This is a proposal I made for Counterparty. Can perhaps be implemented and tested on Dogeparty first?
Problem 1: Trust is currently needed when selling an asset for BTC.
Problem 2: Bundles and asset ownerships can not be traded on the DEX or dispenser.
Solution: Introduce a swap contract. Counterparty escrows the asset and no trust is necessary.
- On the protocol level the only trustless way of selling for BTC is with BTC_PAY on the DEX. Unfortunately this is only implemented on FreeWallet and not yet properly peer-reviewed. The DEX is also limited to a quantity of a single asset - bundles and asset ownership are not supported.
- The dispenser is very convenient but trust is needed. It also supports tokens only, not ownerships.
- Third party services, such as CoinDaddy and Scarce.City, can offer escrow but are inefficient and potentially a legal burden for the operators.
How a BTC-Swap would work:
- Buyer and seller negotiate off-chain, e.g. in a chat or through a service such as CoinDaddy or Scarce.City.
- Agreement is made off-chain and the seller broadcasts on-chain a message with the conditions for the swap.
- Counterparty escrows the asset.
- Buyer sends BTC to seller.
- Counterparty releases assets to buyer.
Technically a new transaction type should be introduced with the following parameters
- CNTRPRTY prefix (8 bytes)
- Message ID (2 bytes)
- BTC quantity (8 bytes)
- Block height deadline (8 bytes)
- Buyer address (21 bytes)
- Swap type (1 byte)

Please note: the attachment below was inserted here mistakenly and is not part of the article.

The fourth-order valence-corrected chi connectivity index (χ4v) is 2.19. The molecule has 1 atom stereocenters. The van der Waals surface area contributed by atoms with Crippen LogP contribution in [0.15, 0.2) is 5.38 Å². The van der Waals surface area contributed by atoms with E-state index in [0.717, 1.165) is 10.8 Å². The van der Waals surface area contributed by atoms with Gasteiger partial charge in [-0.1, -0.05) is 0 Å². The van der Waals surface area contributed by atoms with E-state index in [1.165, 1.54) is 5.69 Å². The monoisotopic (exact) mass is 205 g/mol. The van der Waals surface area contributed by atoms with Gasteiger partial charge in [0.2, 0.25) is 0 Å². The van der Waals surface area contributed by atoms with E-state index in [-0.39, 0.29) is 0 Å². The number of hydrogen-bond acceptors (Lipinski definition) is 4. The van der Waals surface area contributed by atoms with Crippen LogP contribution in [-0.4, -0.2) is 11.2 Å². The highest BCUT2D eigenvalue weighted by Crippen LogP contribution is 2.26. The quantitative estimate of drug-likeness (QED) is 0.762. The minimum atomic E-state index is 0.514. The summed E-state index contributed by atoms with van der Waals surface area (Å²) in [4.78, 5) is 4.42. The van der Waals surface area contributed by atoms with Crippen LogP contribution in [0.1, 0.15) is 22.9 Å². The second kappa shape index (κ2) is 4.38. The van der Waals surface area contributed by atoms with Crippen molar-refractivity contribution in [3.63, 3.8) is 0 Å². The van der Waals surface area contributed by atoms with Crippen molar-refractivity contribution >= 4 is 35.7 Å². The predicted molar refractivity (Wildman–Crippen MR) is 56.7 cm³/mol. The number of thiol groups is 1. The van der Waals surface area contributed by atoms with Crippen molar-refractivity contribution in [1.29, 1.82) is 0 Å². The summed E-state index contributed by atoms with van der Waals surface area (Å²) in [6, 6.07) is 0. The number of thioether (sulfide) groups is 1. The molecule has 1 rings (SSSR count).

- Swap asset (8 bytes)
- Swap quantity (8 bytes)
Total 64 bytes (fits op_return)
Swap type 0:
- Entire address is sold (all balances and ownerships). An XCP anti-spam fee should be applied if more than N assets. ‘Swap asset’ and ‘Swap quantity’ parameters are omitted.
Swap type 1:
- Asset ownership is sold. Only one asset can be sold in one swap. ‘Swap quantity’ parameter is omitted.
Swap type 2:
- Token quantity is sold. The asset quantity must be specified.
As soon as a swap is registered and approved by Counterparty, any BTC send to the seller’s address is recorded. This is very similar to dispenser. But since the buyer’s address already is specified, it does not matter where the funds originate from. This adds flexibility and reduces the risk of user error. Counterparty should also let the incoming BTC accumulate so that potentially several BTC transactions can be made.
Once the cumulative BTC received is more or equal to the ‘BTC quantity’ specified, the asset is transferred to the ‘Buyer address’. However, if the BTC amount is not received by ‘Block height deadline’ the asset is returned to the seller.
I believe this is a fundamental building block missing in Counterparty. It should help facilitate risk-free trading, as well as eliminate the burden of third party escrow.